Risengrød, which is rice pudding or porridge, is all Danish Christmas elves’ favorite food served with nisseøl, elf beer. It’s also a particular favorite among human holiday revelers, but while the elves enjoy Risengrød for breakfast, lunch, and dinner, instead we humans tend to have it only for dinner.
(This post is written by Pia Sonne, a native of Denmark and the writer behind the blog Busy Hands, Quiet Hearts.)
In some Danish families, risengrød is strictly reserved for the Christmas season. In my family, it’s on the menu once or twice almost every month. It’s not something you eat at restaurants but a home-cooked meal.
Risengrød is often served with nisseøl, elf beer, which is also known as hvidtøl. This is a sweet beer that’s low enough in alcohol (usually around 1.7-1.9%) that children are allowed to drink it. This type of beer is very sweet as it’s made with chocolate and caramel malt.
I grew up eating free risengrød at the town square every year for the Christmas tree lighting. It was made in gigantic pots and kept us warm as we sang carols and tried to guess how tall the tree was.
A lot of adults like risengrød because they have fond childhood memories surrounding it just like I have. Its true fans, however, are mostly children. Is there anything better than a warm, filling sweet bowl of porridge for dinner? With the added intrigue of it being the elves’ favorite dish. What’s not to like?!
Risengrød is such an ingrained part of Christmas for Danes that we even sing songs about risengrød. There are children’s Christmas songs which often involve the Christmas elves. And even carols better suited for adults which feature our beloved porridge front and center.
The History of Risengrød
The consummation of porridge goes way back. Rice porridge probably originated in the Middle East or Persia where it became popular in the middle ages.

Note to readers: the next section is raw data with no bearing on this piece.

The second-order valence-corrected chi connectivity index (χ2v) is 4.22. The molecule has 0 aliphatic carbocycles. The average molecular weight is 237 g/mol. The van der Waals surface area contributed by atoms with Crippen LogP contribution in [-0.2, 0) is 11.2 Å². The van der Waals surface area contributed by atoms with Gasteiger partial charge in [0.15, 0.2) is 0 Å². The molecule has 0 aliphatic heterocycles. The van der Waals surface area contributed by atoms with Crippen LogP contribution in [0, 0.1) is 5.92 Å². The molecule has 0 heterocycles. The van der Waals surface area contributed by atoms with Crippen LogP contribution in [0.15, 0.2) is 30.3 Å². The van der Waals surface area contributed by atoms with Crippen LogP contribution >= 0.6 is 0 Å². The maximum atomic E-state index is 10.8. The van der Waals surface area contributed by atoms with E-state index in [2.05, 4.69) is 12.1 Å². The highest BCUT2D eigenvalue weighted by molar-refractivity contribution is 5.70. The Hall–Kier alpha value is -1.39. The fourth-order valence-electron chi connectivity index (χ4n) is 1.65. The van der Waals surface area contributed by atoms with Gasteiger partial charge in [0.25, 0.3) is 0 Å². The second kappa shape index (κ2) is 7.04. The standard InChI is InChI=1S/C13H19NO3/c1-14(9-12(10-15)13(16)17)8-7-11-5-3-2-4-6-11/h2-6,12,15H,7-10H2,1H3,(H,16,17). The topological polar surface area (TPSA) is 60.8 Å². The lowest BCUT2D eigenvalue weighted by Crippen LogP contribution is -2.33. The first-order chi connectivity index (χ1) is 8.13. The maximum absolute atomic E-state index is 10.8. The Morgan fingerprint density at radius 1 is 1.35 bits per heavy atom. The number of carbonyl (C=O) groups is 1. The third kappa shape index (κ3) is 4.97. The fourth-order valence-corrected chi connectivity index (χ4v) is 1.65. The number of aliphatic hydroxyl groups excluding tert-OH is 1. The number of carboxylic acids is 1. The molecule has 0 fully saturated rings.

Porridge has been stable in the Danish diet because it’s cheap and easy to make. Porridge was made of oats, barley or rye, and water. But at Christmas time, it was made with milk which, if you didn’t have a cow yourself, increased the cost of the dish significantly.
The first instance of risengrød recorded in nordic history goes back to 1542 in Malmö, Sweden.
All the way up through the 19th century, rice was reserved for the rich as it was an expensive imported good. This meant it became a symbol of status to be able to serve risengrød to your Christmas guests.
Additionally, it was widely agreed that you had to give the house-elf a portion of risengrød if you wanted to stay on good terms with him during the coming year.
This was quite important as the house-elf had a lot of influence on everything from the harvest to the number and condition of animals born during the year, etc. If you got on the elf’s bad side it could as a worst-case scenario, cause “the red rooster to crow”, which means it would cause a fire.
Around 1900 is when risengrød began to be consumed more widely, as affordable rice made its way to Denmark. At first, risengrød was made with water and only with milk on special occasions like Christmas.
The rich always made their porridge with milk, so when the farmers began to do so as well outside of the Christmas season, the rich had to come up with something new. Legend has it that this is how risalamande was invented, as it’s a similar dish but with slipped almonds to make it extra special.
You can cook risengrød on the stove but it takes a fair amount of time and requires constant attention. For this reason, the Danes have come up with all manner of creative methods for cooking risengrød over the centuries.
Most involve heating the porridge and then placing it somewhere insulated where it will hold the heat and slow cook. I imagine a modern slow cooker on “keep warm” would do quite well as a substitute.
The Hay Box Method
Danes have cooked their risengrød in a hay box for centuries.
This is done by getting the porridge to a boil and then placing it inside a box filled with hay. The porridge is then left to finish cooking on its own for several hours.
Since most Danes no longer live on a farm with easy access to hay, we tuck the porridge in our beds instead.
Putting the Porridge to Bed
This method is no longer recommended by the health authorities in Denmark but it is an age-old tradition and many Danes still make their risengrød this way. You can decide for yourself if you want to be a rebel and give it a try.
You basically use the same technique as with the hay box. Instead of the hay, you use blankets to keep the porridge warm. There’s the added bonus of a toasty warm blanket after dinner when you go to bed.